by Steven Pisano
In the Playbill for his solo concert at Carnegie Hall, the portrait of Russian pianist Daniil Trifonov taken by celebrity photographer Dario Acosta shows a groomed young man, hair slicked down, short beard well-manicured, his steady gaze a study in relaxed intensity. And maybe Mr. Trifonov actually looks like this if you come across him anywhere but on stage. But seat him at a piano, and what you will see is a quietly simmering wild man. His hair explodes off the top of his head as he jumps up from his bench like a rock and roll guitarist reeling off a lick. Then he leans over like a hunchbacked drunk, practically kissing the keys. He stretches back like a cat, smiling, almost laughing with joy. Then just as suddenly, he grimaces as if the music hurts. At all times, he looks as if the music is running through him like a high-watt electric current straight to the piano keys.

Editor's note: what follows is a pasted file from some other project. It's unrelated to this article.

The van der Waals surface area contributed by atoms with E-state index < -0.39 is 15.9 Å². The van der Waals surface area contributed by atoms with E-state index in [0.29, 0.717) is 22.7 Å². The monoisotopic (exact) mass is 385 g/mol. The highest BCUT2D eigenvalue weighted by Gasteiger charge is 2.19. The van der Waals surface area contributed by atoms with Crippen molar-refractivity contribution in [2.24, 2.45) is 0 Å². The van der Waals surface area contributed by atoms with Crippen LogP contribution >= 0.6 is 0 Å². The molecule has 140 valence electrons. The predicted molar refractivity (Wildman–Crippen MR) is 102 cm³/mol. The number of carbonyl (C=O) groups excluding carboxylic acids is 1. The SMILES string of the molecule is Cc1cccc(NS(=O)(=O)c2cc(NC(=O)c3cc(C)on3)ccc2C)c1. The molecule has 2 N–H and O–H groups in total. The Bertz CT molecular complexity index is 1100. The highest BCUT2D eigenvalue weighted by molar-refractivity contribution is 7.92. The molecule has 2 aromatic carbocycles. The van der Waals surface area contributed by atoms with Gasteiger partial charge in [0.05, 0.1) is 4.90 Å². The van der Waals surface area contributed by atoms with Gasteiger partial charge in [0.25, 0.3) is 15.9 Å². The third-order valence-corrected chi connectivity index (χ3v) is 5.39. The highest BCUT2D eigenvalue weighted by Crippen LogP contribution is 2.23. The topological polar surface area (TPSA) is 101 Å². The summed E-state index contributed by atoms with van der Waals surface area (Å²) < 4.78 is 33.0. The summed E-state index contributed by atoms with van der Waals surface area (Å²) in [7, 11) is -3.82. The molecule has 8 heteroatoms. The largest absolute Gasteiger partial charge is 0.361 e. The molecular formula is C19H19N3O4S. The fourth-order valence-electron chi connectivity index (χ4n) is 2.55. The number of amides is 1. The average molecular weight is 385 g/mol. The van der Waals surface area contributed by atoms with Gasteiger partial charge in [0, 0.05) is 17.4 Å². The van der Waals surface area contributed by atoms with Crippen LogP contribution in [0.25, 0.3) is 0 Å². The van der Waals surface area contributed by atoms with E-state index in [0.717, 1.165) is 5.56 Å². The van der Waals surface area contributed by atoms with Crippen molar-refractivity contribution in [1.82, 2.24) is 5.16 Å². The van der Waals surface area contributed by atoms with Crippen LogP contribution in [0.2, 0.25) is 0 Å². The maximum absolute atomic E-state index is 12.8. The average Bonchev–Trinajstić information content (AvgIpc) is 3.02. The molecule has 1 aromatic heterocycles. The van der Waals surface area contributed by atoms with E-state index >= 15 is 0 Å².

On Saturday night, Trifonov presented a program called Hommage a Chopin, performing Chopin's Piano Sonata No. 2 in B-flat Minor, Op. 35 alongside works inspired by Chopin, including pieces by Frederic Mompou, Robert Schumann, Edvard Grieg, Samuel Barber, Pyotr Ilyich Tchaikovsky, and Sergei Rachmaninoff. At 26, Trifonov has quickly earned a reputation as one of the finest pianists of his generation. His recording last year of Franz Liszt's Transcendental Etudes (Deutsche Grammophon) was named by the New York Times as one of the best classical recordings of the year, while Gramophone magazine named him the 2016 Artist of the Year.